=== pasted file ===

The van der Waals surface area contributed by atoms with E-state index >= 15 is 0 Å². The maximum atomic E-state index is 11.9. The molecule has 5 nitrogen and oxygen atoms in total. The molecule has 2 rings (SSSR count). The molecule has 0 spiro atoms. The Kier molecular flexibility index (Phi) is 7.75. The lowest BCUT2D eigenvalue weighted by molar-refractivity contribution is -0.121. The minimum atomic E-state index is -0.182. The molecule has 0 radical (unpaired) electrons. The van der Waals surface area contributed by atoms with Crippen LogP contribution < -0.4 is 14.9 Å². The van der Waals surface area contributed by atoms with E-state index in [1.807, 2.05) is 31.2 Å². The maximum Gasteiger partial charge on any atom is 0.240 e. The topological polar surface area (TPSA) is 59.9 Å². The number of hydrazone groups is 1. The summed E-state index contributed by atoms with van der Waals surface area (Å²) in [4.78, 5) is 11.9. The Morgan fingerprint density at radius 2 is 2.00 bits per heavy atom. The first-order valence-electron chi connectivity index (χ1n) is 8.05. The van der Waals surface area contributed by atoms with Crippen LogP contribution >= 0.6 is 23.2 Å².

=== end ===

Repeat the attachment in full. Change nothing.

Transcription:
The van der Waals surface area contributed by atoms with E-state index >= 15 is 0 Å². The maximum atomic E-state index is 11.9. The molecule has 5 nitrogen and oxygen atoms in total. The molecule has 2 rings (SSSR count). The molecule has 0 spiro atoms. The Kier molecular flexibility index (Phi) is 7.75. The lowest BCUT2D eigenvalue weighted by molar-refractivity contribution is -0.121. The minimum atomic E-state index is -0.182. The molecule has 0 radical (unpaired) electrons. The van der Waals surface area contributed by atoms with Crippen LogP contribution < -0.4 is 14.9 Å². The van der Waals surface area contributed by atoms with E-state index in [1.807, 2.05) is 31.2 Å². The maximum Gasteiger partial charge on any atom is 0.240 e. The topological polar surface area (TPSA) is 59.9 Å². The number of hydrazone groups is 1. The summed E-state index contributed by atoms with van der Waals surface area (Å²) in [4.78, 5) is 11.9. The Morgan fingerprint density at radius 2 is 2.00 bits per heavy atom. The first-order valence-electron chi connectivity index (χ1n) is 8.05. The van der Waals surface area contributed by atoms with Crippen LogP contribution >= 0.6 is 23.2 Å².